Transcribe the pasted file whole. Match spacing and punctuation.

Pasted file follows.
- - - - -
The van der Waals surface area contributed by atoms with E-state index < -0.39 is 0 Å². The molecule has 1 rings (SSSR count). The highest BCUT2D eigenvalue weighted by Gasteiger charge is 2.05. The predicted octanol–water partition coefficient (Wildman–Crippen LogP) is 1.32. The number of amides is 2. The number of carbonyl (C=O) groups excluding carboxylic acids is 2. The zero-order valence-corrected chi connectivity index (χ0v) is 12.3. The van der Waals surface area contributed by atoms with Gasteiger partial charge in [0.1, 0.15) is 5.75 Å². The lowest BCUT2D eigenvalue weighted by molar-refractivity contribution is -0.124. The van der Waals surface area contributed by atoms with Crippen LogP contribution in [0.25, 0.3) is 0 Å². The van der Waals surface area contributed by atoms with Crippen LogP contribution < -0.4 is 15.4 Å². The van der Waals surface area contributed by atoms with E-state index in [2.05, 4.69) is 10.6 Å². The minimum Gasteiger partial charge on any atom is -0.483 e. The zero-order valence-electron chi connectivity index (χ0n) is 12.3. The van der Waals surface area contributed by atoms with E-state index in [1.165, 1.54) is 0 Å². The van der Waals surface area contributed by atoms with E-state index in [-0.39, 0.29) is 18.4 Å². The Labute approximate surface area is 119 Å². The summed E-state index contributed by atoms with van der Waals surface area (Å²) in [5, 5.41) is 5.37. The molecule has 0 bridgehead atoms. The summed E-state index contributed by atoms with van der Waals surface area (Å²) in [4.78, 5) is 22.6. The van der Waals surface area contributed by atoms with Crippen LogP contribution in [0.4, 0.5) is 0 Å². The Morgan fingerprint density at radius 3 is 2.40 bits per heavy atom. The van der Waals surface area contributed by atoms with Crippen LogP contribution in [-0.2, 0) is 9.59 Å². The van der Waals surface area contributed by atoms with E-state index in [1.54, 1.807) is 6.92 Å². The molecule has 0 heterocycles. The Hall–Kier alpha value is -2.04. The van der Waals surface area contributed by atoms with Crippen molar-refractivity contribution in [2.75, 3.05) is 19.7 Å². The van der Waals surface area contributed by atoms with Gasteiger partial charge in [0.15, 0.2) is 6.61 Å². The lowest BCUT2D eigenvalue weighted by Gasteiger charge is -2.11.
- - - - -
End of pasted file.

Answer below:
The van der Waals surface area contributed by atoms with E-state index < -0.39 is 0 Å². The molecule has 1 rings (SSSR count). The highest BCUT2D eigenvalue weighted by Gasteiger charge is 2.05. The predicted octanol–water partition coefficient (Wildman–Crippen LogP) is 1.32. The number of amides is 2. The number of carbonyl (C=O) groups excluding carboxylic acids is 2. The zero-order valence-corrected chi connectivity index (χ0v) is 12.3. The van der Waals surface area contributed by atoms with Gasteiger partial charge in [0.1, 0.15) is 5.75 Å². The lowest BCUT2D eigenvalue weighted by molar-refractivity contribution is -0.124. The van der Waals surface area contributed by atoms with Crippen LogP contribution in [0.25, 0.3) is 0 Å². The van der Waals surface area contributed by atoms with Crippen LogP contribution < -0.4 is 15.4 Å². The van der Waals surface area contributed by atoms with E-state index in [2.05, 4.69) is 10.6 Å². The minimum Gasteiger partial charge on any atom is -0.483 e. The zero-order valence-electron chi connectivity index (χ0n) is 12.3. The van der Waals surface area contributed by atoms with E-state index in [1.165, 1.54) is 0 Å². The van der Waals surface area contributed by atoms with E-state index in [-0.39, 0.29) is 18.4 Å². The Labute approximate surface area is 119 Å². The summed E-state index contributed by atoms with van der Waals surface area (Å²) in [5, 5.41) is 5.37. The molecule has 0 bridgehead atoms. The summed E-state index contributed by atoms with van der Waals surface area (Å²) in [4.78, 5) is 22.6. The van der Waals surface area contributed by atoms with Crippen LogP contribution in [0.4, 0.5) is 0 Å². The Morgan fingerprint density at radius 3 is 2.40 bits per heavy atom. The van der Waals surface area contributed by atoms with Crippen LogP contribution in [-0.2, 0) is 9.59 Å². The van der Waals surface area contributed by atoms with E-state index in [1.54, 1.807) is 6.92 Å². The molecule has 0 heterocycles. The Hall–Kier alpha value is -2.04. The van der Waals surface area contributed by atoms with Crippen molar-refractivity contribution in [2.75, 3.05) is 19.7 Å². The van der Waals surface area contributed by atoms with Gasteiger partial charge in [0.15, 0.2) is 6.61 Å². The lowest BCUT2D eigenvalue weighted by Gasteiger charge is -2.11.